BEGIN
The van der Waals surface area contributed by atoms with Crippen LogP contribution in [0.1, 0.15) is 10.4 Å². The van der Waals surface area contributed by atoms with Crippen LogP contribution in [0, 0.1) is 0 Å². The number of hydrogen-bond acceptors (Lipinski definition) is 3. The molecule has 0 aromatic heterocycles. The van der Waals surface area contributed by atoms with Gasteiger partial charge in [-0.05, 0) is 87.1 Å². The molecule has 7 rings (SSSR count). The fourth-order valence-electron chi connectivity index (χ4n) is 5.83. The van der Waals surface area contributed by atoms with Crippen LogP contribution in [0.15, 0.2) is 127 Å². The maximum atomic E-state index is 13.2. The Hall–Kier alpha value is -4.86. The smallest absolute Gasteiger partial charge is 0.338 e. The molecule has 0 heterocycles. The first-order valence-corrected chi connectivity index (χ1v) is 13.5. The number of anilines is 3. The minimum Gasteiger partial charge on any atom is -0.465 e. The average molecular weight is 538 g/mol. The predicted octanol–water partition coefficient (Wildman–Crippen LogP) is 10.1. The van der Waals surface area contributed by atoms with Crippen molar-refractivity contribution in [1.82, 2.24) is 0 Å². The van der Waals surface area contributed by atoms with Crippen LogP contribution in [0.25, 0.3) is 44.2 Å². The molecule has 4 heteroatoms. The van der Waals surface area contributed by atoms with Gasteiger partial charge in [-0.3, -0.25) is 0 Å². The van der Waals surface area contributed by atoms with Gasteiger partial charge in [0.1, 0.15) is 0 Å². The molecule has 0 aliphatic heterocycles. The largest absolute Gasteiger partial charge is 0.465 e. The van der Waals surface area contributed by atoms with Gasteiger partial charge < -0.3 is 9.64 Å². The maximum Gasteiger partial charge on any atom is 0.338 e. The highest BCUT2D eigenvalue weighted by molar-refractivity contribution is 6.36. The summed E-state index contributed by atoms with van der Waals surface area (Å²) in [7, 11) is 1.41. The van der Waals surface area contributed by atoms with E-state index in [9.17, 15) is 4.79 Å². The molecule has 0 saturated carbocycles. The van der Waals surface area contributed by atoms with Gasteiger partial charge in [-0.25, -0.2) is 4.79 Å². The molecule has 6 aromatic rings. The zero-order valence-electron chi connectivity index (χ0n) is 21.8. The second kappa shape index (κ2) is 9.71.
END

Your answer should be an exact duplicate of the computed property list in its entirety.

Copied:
The van der Waals surface area contributed by atoms with Crippen LogP contribution in [0.1, 0.15) is 10.4 Å². The van der Waals surface area contributed by atoms with Crippen LogP contribution in [0, 0.1) is 0 Å². The number of hydrogen-bond acceptors (Lipinski definition) is 3. The molecule has 0 aromatic heterocycles. The van der Waals surface area contributed by atoms with Gasteiger partial charge in [-0.05, 0) is 87.1 Å². The molecule has 7 rings (SSSR count). The fourth-order valence-electron chi connectivity index (χ4n) is 5.83. The van der Waals surface area contributed by atoms with Crippen LogP contribution in [0.15, 0.2) is 127 Å². The maximum atomic E-state index is 13.2. The Hall–Kier alpha value is -4.86. The smallest absolute Gasteiger partial charge is 0.338 e. The molecule has 0 heterocycles. The first-order valence-corrected chi connectivity index (χ1v) is 13.5. The number of anilines is 3. The minimum Gasteiger partial charge on any atom is -0.465 e. The average molecular weight is 538 g/mol. The predicted octanol–water partition coefficient (Wildman–Crippen LogP) is 10.1. The van der Waals surface area contributed by atoms with Crippen molar-refractivity contribution in [1.82, 2.24) is 0 Å². The van der Waals surface area contributed by atoms with Crippen LogP contribution in [0.25, 0.3) is 44.2 Å². The molecule has 4 heteroatoms. The van der Waals surface area contributed by atoms with Gasteiger partial charge in [-0.3, -0.25) is 0 Å². The van der Waals surface area contributed by atoms with Gasteiger partial charge in [0.1, 0.15) is 0 Å². The molecule has 0 aliphatic heterocycles. The largest absolute Gasteiger partial charge is 0.465 e. The van der Waals surface area contributed by atoms with Gasteiger partial charge < -0.3 is 9.64 Å². The maximum Gasteiger partial charge on any atom is 0.338 e. The highest BCUT2D eigenvalue weighted by molar-refractivity contribution is 6.36. The summed E-state index contributed by atoms with van der Waals surface area (Å²) in [7, 11) is 1.41. The van der Waals surface area contributed by atoms with E-state index in [9.17, 15) is 4.79 Å². The molecule has 0 saturated carbocycles. The van der Waals surface area contributed by atoms with Gasteiger partial charge in [-0.25, -0.2) is 4.79 Å². The molecule has 6 aromatic rings. The zero-order valence-electron chi connectivity index (χ0n) is 21.8. The second kappa shape index (κ2) is 9.71.